Canadian scientists are no longer able to do cutting-edge deep-sea research off Canada’s coasts because of outdated and unreliable research vessels, says a group working to find a solution.
Insufficient federal funding means that scientists can’t even afford to lease other countries’ more modern research ships in order to lead research expeditions in Canadian waters, the three co-chairs of the National Research Vessel Task Team told Research Money.
“It’s just a slowly unfolding catastrophe that was predictable over a decade in advance and nothing was done,” said task team co-chair Douglas Bancroft, president and CEO of the Canadian Scientific Submersible Facility, based in North Saanich, B.C.
Canada has by far the oldest ocean research vessels in the world, with ships either at the edge of their lifetime or operating beyond their normal lifetime, he said.
The aging fleet lacks the equipment needed to do state-of-the-art deep-sea research, said task team co-chair Dr. Melissa Anderson (PhD), assistant professor of economic geology at the University of Toronto. “Canada has almost no capacity for this research and it’s incredibly frustrating,” she said.
The country has excellent researchers in areas such as deep-sea oceanography, ocean chemistry, marine biology and ecology, geology and geophysics, Anderson said.
But some geophysicists, for example, who have ocean-bottom seismometers funded by the Canada Foundation for Innovation aren’t able to use their equipment due to lack of access to modern research vessels, she said. “We’re no longer leaders in any deep-sea research anywhere in the world, even in our own waters.”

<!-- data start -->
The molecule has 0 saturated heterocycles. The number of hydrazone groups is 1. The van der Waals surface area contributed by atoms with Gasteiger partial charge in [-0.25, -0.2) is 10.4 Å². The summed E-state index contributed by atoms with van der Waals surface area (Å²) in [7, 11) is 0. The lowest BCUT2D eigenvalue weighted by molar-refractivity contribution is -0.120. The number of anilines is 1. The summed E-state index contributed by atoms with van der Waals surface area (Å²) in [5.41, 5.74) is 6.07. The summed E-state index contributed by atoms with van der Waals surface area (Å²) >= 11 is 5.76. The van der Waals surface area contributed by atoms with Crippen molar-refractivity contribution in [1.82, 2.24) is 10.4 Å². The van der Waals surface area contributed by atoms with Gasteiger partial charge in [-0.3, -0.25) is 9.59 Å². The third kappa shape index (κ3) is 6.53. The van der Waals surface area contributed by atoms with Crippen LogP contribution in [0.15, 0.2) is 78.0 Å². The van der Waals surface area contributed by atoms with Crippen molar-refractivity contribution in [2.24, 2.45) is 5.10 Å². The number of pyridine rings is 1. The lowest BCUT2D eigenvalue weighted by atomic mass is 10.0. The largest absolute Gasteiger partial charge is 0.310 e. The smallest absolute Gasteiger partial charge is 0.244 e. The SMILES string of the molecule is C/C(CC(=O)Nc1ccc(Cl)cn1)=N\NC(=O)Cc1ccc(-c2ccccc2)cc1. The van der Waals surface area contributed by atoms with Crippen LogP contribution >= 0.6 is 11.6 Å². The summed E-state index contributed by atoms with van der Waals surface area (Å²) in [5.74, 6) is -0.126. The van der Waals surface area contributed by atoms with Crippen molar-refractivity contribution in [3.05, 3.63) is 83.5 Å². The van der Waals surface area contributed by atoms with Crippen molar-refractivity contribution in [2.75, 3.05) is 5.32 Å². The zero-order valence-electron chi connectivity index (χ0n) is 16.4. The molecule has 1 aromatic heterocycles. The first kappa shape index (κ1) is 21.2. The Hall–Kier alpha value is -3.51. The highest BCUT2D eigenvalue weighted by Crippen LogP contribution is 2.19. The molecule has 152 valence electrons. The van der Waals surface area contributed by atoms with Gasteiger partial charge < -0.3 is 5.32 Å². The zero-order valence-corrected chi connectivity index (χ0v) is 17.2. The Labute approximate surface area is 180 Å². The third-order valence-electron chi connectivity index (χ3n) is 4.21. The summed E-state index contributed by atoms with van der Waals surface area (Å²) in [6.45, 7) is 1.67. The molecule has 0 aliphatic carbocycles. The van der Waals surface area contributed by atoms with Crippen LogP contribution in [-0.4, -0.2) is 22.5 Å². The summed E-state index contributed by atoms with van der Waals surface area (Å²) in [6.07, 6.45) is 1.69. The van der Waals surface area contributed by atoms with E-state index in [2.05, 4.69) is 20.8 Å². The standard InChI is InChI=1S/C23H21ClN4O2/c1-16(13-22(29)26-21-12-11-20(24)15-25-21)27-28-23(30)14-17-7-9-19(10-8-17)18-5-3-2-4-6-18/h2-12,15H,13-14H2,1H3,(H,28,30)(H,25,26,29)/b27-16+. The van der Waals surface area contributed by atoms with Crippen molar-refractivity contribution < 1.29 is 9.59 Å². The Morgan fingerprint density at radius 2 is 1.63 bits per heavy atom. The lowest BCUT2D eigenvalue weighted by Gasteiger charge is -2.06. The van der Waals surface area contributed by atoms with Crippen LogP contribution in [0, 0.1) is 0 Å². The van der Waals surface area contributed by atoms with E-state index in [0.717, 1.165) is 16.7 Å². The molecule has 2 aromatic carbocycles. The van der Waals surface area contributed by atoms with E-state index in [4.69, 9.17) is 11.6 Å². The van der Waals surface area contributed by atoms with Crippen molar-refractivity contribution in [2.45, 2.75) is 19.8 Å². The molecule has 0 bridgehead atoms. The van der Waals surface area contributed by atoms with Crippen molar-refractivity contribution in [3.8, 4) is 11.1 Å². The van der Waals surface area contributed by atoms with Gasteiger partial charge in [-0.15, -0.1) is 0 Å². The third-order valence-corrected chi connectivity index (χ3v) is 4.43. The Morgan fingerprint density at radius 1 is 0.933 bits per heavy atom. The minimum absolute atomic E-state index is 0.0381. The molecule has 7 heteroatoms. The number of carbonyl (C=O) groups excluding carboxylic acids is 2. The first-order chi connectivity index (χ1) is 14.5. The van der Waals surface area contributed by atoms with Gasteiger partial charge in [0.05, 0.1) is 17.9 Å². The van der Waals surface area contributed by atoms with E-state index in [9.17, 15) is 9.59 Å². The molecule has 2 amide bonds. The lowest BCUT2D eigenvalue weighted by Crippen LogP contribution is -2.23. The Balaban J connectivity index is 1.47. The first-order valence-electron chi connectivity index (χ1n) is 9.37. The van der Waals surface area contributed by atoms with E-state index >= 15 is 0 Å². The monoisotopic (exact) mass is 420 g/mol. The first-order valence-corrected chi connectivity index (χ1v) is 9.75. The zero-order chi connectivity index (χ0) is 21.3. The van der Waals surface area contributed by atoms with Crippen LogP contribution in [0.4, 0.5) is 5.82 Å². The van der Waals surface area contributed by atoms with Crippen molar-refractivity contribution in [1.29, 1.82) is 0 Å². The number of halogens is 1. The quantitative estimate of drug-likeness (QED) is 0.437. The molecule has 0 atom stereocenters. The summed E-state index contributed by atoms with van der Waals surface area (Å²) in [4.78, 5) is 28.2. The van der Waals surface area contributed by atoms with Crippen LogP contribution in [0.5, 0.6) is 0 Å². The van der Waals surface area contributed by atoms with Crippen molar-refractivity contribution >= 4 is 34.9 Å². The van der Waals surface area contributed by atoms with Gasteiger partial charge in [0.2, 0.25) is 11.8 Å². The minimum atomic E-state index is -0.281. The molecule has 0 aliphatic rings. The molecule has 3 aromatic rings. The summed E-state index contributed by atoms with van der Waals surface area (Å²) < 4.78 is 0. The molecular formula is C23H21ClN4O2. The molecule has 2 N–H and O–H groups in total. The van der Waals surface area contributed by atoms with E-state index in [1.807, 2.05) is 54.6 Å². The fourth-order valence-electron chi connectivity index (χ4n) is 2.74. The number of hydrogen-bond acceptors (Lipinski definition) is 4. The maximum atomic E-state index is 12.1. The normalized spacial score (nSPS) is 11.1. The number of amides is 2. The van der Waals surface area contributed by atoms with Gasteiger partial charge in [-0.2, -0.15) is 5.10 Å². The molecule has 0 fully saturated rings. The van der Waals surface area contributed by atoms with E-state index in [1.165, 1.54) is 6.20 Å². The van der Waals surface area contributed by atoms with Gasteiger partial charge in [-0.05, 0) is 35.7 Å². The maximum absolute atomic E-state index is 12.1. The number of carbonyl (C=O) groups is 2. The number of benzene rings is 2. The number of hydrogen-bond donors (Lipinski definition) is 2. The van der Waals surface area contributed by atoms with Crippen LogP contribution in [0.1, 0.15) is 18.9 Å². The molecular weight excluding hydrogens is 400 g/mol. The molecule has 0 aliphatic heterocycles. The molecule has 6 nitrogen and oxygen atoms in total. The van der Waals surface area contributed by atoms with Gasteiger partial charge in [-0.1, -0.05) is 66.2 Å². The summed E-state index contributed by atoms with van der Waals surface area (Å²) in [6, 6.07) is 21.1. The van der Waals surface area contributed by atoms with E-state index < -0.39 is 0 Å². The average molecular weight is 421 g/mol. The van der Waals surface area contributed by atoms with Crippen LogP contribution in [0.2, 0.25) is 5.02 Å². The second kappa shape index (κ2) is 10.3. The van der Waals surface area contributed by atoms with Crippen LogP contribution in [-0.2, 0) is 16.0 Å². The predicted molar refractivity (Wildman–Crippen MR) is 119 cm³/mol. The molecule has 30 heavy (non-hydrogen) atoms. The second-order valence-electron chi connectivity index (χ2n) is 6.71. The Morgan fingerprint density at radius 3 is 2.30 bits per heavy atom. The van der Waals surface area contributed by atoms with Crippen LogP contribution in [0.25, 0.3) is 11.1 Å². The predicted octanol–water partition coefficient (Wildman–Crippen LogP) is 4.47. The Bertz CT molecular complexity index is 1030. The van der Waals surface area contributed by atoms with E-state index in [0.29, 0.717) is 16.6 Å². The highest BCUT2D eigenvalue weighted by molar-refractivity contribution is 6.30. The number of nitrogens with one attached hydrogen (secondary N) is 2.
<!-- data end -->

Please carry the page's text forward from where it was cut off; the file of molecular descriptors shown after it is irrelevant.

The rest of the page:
The Natural Science and Engineering Research Council of Canada’s Ship Time program offers a total of $1 million per year for researchers holding an NSERC Discovery Grant to access research vessels.
But this amount of funding, which hasn’t changed in over a decade, isn’t enough to lease research vessels as well as pay for large-scale platforms such as remotely operated and autonomous underwater vehicles, Anderson said. “The choices are not doing the research, not driving the research, or leaving Canada.”
“Part of the problem is that people in Canada have not realized how bad the situation is, in relation to other countries,” said task team co-chair Dr. Douglas Wallace, PhD, scientific director of the not-for-profit Marine Environmental Observation Prediction and Response Network (MEOPAR), housed at Dalhousie University in Halifax, N.S.
Canada has the longest coastline in the world (243,000 kilometres) and an enormous seafloor under its extended continental shelf, Wallace said.
Deep-sea research is vital for major issues the country faces, such as climate change, plastics in the ocean, protection of marine areas, fisheries, and mapping the nation’s continental shelf economic zones, he said. “We need to have science capacity. Otherwise, nobody will pay attention to the Canadian voice.”
Experts warned about the problem years ago
A 2018 expert panel report by the Council of Canadian Academies noted that half of the Canadian Coast Guard-operated research fleet consists of ships built more than 25 years ago, leading to more breakdowns, higher costs and operational days lost to maintenance.
For example, the Hudson vessel on the East Coast is 56 years old, and the Amundsen, an icebreaker converted to an Arctic Ocean research vessel, is 40 years old.
Moreover, other countries have established more transparent systems of ship time allocation, which allow for more efficient use of ship time, and provide data to inform the planning of infrastructure investments, the expert panel noted.
“The ongoing renewal of the Canadian research fleet provides an opportunity not only to update aging infrastructure but also to improve the alignment of vessel specifications with science needs,” the panel said.